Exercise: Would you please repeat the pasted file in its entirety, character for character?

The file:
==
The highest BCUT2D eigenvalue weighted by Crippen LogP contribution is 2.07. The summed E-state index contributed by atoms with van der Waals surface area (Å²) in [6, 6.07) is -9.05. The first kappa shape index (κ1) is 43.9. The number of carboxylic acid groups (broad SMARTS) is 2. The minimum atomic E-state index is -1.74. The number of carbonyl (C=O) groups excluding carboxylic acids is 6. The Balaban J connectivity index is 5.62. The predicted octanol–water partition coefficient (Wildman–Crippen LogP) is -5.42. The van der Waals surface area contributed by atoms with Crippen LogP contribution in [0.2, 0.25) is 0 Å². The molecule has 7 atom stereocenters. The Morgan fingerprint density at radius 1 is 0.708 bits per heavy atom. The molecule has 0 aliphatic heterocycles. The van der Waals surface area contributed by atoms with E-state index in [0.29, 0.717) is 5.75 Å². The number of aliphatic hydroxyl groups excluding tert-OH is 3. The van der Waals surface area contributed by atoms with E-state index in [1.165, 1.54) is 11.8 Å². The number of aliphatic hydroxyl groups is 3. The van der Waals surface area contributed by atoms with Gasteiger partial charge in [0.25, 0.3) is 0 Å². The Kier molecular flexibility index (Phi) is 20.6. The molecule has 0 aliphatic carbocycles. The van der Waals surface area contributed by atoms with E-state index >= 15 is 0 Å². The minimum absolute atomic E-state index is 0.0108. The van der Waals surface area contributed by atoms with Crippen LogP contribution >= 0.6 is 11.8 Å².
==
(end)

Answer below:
The highest BCUT2D eigenvalue weighted by Crippen LogP contribution is 2.07. The summed E-state index contributed by atoms with van der Waals surface area (Å²) in [6, 6.07) is -9.05. The first kappa shape index (κ1) is 43.9. The number of carboxylic acid groups (broad SMARTS) is 2. The minimum atomic E-state index is -1.74. The number of carbonyl (C=O) groups excluding carboxylic acids is 6. The Balaban J connectivity index is 5.62. The predicted octanol–water partition coefficient (Wildman–Crippen LogP) is -5.42. The van der Waals surface area contributed by atoms with Crippen LogP contribution in [0.2, 0.25) is 0 Å². The molecule has 7 atom stereocenters. The Morgan fingerprint density at radius 1 is 0.708 bits per heavy atom. The molecule has 0 aliphatic heterocycles. The van der Waals surface area contributed by atoms with E-state index in [0.29, 0.717) is 5.75 Å². The number of aliphatic hydroxyl groups excluding tert-OH is 3. The van der Waals surface area contributed by atoms with E-state index in [1.165, 1.54) is 11.8 Å². The number of aliphatic hydroxyl groups is 3. The van der Waals surface area contributed by atoms with Gasteiger partial charge in [0.25, 0.3) is 0 Å². The Kier molecular flexibility index (Phi) is 20.6. The molecule has 0 aliphatic carbocycles. The van der Waals surface area contributed by atoms with E-state index >= 15 is 0 Å². The minimum absolute atomic E-state index is 0.0108. The van der Waals surface area contributed by atoms with Crippen LogP contribution >= 0.6 is 11.8 Å².